There’s no point having cool headphones if you don’t have quality listening material. Music is always good, but have you tried listening to an audio-book or a podcast? On longer rides, these will keep you far more entertained than music – you could catch up with current affairs, the latest tech, or learn something new.
You can also pair audio books or story podcasts like EscapePod (my favourite) with your surroundings for a richer experience as you ride along. Fantasy, like Lord of the Rings, or The Witcher, works very well when you’re riding through the countryside, while stories about space are superb at twilight, with the stars just becoming visible. Riding up a mountain? How about listening to some non-fiction mountaineering story? Or, you could go meta by listening to a story about cycling while you’re cycling – but I’ll stop here, I’m sure you get the idea.
Beating PRs & KOMs
If you don’t know what Strava is, well, you can think of it as a social network for fitness, on which you can record your rides, runs, hikes, etc. There are dozens of third party apps that work with Strava data to provide interesting analysis and visualizations, so no matter what you use to record your ride, synchronizing the data with Strava makes sense.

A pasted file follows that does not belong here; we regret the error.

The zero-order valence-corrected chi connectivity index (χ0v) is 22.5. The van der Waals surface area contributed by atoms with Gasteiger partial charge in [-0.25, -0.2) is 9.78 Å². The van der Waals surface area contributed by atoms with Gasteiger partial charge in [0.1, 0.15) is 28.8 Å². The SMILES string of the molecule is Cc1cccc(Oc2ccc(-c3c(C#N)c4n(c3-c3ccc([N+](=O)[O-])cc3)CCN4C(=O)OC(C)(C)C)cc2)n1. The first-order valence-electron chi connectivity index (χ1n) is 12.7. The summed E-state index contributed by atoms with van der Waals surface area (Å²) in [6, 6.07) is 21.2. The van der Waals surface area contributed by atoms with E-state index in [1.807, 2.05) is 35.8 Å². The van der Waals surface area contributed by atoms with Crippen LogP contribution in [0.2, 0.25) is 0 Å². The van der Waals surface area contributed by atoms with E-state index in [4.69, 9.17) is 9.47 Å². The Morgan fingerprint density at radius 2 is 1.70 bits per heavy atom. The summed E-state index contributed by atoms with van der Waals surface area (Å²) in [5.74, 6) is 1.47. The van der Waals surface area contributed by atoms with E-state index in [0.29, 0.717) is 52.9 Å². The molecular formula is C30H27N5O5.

Segments, one of Strava’s best features, are predefined, smaller sections of your route, in a fixed direction. Strava will report segment times distinctly, so you can easily see how you’re improving, or not, as you ride those routes repeatedly. When you next ride that route, for a challenge, you can try to beat your own personal record (PR) or take the King/Queen of the Mountain spot by beating everyone’s time for that segment. This brings new purpose to well ridden routes, making them exciting all over again.
Increase your Eddington Numbers
The Eddington number is an interesting measure of how far you typically cycle. By definition, it’s the largest number X, where you’ve cycled at least X miles on at least X days. In other words, if you’ve cycled 47 miles on at least 47 days, but not 48 km on 48 days, your number is 47.